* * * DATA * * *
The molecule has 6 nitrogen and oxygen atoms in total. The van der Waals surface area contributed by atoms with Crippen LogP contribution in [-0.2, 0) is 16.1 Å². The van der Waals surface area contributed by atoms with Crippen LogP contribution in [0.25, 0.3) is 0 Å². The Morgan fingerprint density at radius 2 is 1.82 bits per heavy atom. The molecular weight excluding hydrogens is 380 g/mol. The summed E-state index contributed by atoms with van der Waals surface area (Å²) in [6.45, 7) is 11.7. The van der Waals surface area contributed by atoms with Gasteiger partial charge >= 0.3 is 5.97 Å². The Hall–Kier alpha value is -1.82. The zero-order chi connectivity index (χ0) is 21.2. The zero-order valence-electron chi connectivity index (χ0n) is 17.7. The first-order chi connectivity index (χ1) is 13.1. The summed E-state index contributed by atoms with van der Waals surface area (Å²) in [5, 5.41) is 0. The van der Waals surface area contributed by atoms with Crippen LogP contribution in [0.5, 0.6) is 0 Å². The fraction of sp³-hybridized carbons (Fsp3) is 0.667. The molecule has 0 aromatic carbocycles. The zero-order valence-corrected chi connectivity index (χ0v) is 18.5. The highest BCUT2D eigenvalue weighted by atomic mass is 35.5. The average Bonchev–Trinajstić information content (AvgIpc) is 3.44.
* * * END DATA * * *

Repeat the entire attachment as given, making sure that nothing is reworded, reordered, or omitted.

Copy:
The molecule has 6 nitrogen and oxygen atoms in total. The van der Waals surface area contributed by atoms with Crippen LogP contribution in [-0.2, 0) is 16.1 Å². The van der Waals surface area contributed by atoms with Crippen LogP contribution in [0.25, 0.3) is 0 Å². The Morgan fingerprint density at radius 2 is 1.82 bits per heavy atom. The molecular weight excluding hydrogens is 380 g/mol. The summed E-state index contributed by atoms with van der Waals surface area (Å²) in [6.45, 7) is 11.7. The van der Waals surface area contributed by atoms with Gasteiger partial charge >= 0.3 is 5.97 Å². The Hall–Kier alpha value is -1.82. The zero-order chi connectivity index (χ0) is 21.2. The zero-order valence-electron chi connectivity index (χ0n) is 17.7. The first-order chi connectivity index (χ1) is 13.1. The summed E-state index contributed by atoms with van der Waals surface area (Å²) in [5, 5.41) is 0. The van der Waals surface area contributed by atoms with Crippen LogP contribution in [0.5, 0.6) is 0 Å². The fraction of sp³-hybridized carbons (Fsp3) is 0.667. The molecule has 0 aromatic carbocycles. The zero-order valence-corrected chi connectivity index (χ0v) is 18.5. The highest BCUT2D eigenvalue weighted by atomic mass is 35.5. The average Bonchev–Trinajstić information content (AvgIpc) is 3.44.